Buy a pair of shoes online and if they don't fit, stick them in a box and return them.
Now try doing that with a dining table.
Home decor e-tailers have had to find inventive ways to reassure customers who might be hesitant to buy large furniture pieces sight unseen.
And the easiest way to do that, they say, is to offer lavish return policies, allowing customers to live with furniture for as long as a year before deciding if they want to keep it.
"I myself am used to touching, feeling and sitting on things before I purchase," said Aamir Baig, founder of home decor site Bryght. "You can furnish your entire home from Bryght, and if you're not happy with any of it we will come and pick it all up."
According to industry research firm IbisWorld, online household furniture sales are on the rise in the U.S., valued at $10 billion in 2014 and predicted to rise to $14.2 billion by 2019. E-tailers say that as they offer more liberal return policies, sales are invariably rising.
"Take a hundred nights to sleep on our mattress," said David Wolfe, president of Leesa Sleep, an online purveyor of mattresses. "If you don't like it, we'll send someone to pick it up, no questions asked."
The trend is happening across the board, even with products that are customized, and those easy to soil, such as rugs. Some e-tailers won't charge a credit card until a customer says he is happy with the purchase.
Here's the lowdown on some vendors who make sending it back simple.
The deal: Wolfe started Leesa.com in December with the notion of taking the confusion and awkwardness out of mattress shopping.
"Unless you're going to go in in your pajamas, there's no way to really test out a mattress in a store," Wolfe said. "It's not very natural." On the site, there is only one type of mattress available, in six sizes, priced from $525 to $990. Wolfe designed the mattress using three layers of foam for bounce, pressure relief and support, and to appeal to almost all body types and shapes. It arrives at your front door in a box. If by the 100th night of use a customer is not happy, the mattress will be picked up for free and donated to a homeless shelter. Wolfe said that the return rate has been minimal.
The fine print: Shoppers in the lower 48 states get a full refund. Those in Hawaii or Alaska will be charged a $100 return fee.
The deal: Sofas, chairs, tables and accessories are all covered under a 30-day guarantee from Bryght. A shopper can buy dozens of large items to outfit an entire home and return them all if he or she has a change of heart. But Baig says the rate of returns has been under 5%. It helps that each product is photographed in detail and from multiple angles, so customers have a good idea of what they are getting. "We recognize the fact that you are buying sight unseen; it's important to process returns properly. It puts the onus on the brand to deliver a great product," said Baig.
The fine print: The company charges a flat $49 delivery fee for any number of items, and the same for picking up returns — so the maximum cost if a customer is unhappy is $98.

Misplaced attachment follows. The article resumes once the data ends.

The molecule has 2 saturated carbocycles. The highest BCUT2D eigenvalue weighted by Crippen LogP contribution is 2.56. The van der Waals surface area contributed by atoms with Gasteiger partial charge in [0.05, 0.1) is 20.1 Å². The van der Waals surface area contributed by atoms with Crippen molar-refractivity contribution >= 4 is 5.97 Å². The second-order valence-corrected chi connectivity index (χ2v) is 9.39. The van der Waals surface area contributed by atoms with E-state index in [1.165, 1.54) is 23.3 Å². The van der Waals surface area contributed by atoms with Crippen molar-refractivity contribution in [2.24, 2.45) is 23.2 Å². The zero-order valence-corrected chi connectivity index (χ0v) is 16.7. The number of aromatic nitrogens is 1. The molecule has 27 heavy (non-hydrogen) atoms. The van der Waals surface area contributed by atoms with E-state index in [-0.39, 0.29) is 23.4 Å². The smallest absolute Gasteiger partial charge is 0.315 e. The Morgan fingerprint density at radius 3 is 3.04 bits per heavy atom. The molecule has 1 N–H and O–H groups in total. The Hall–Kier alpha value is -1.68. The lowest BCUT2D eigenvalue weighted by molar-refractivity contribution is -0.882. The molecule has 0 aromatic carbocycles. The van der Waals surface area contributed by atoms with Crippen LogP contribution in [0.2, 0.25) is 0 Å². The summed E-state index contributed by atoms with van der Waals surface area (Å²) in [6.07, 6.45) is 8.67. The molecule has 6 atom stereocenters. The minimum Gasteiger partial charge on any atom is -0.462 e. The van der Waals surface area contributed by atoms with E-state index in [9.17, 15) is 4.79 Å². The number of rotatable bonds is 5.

Rug & Relic
The deal: When Rug & Relic, a store in South Dakota selling one-of-a-kind, handmade Turkish carpets, kilims and home accessories, launched an e-commerce site, it began offering a risk-free at-home trial.
"I don't care how good the photography is, the piece will not be exactly the same as it appears on someone's computer screen," said company founder Tove Hoff Bormes. "Our answer to that was to provide an in-home approval process. People were completely baffled that we would do that."
Although a credit card number is given at the time of purchase, it's not charged until a customer is happy with the piece. "We give them 45 days to decide, although most of the time a decision is made in a matter of days," said Bormes. Rugs range in price from $500 to $10,000.
The fine print: The rugs come with a labeled box for returns. Customers pay the cost of return shipping and any charges for cleaning if a rug is soiled.
The deal: Online shoppers at Interior Define can customize sofas and sectionals with their choice of fabric and color and use the piece for up to a year before returning.
"We wanted to differentiate ourselves by offering a really liberal return policy," said Rob Royer, the company's founder. "A customer can in theory take 365 days with the sofa, and return it for whatever reason."
Royer said that despite the generous system, returns on the customized couches, which start around $1,000, have been very low: Customers are sent large swatches so they have clear expectations of what they will receive and are assigned a "concierge" to shepherd them through the process.
The fine print: Once the furniture arrives and is being unloaded, customers have the option to return it within 14 days and not be charged a penny. If it is kept longer, there is a 10% restocking fee, which might on rare occasions go up to 20% for an especially unusual piece.
Dot & Bo
The deal: Popular furniture e-tailer Dot & Bo, which has an extensive repertoire of furnishings that includes throws, pillows, chests and love seats, aims to make the return process "easy and seamless," said co-founder Anthony Soohoo. While the website says that returns need to be in their original packaging, the company knows that that's virtually impossible to achieve with large furniture that has to be tried out and felt. So if something doesn't work that arrives through the brand's in-home delivery service, the shipping company will come back, pack it all up and send it off.
The fine print: Returns need to be initiated within 30 days. Customers pay the return shipping cost, which is calculated at the time of purchase. (For orders over $500, it's 8%.) Some larger items do have an additional delivery charge that's noted on each product. There are no restocking fees, unless the item is vintage. And some items are marked as final sale.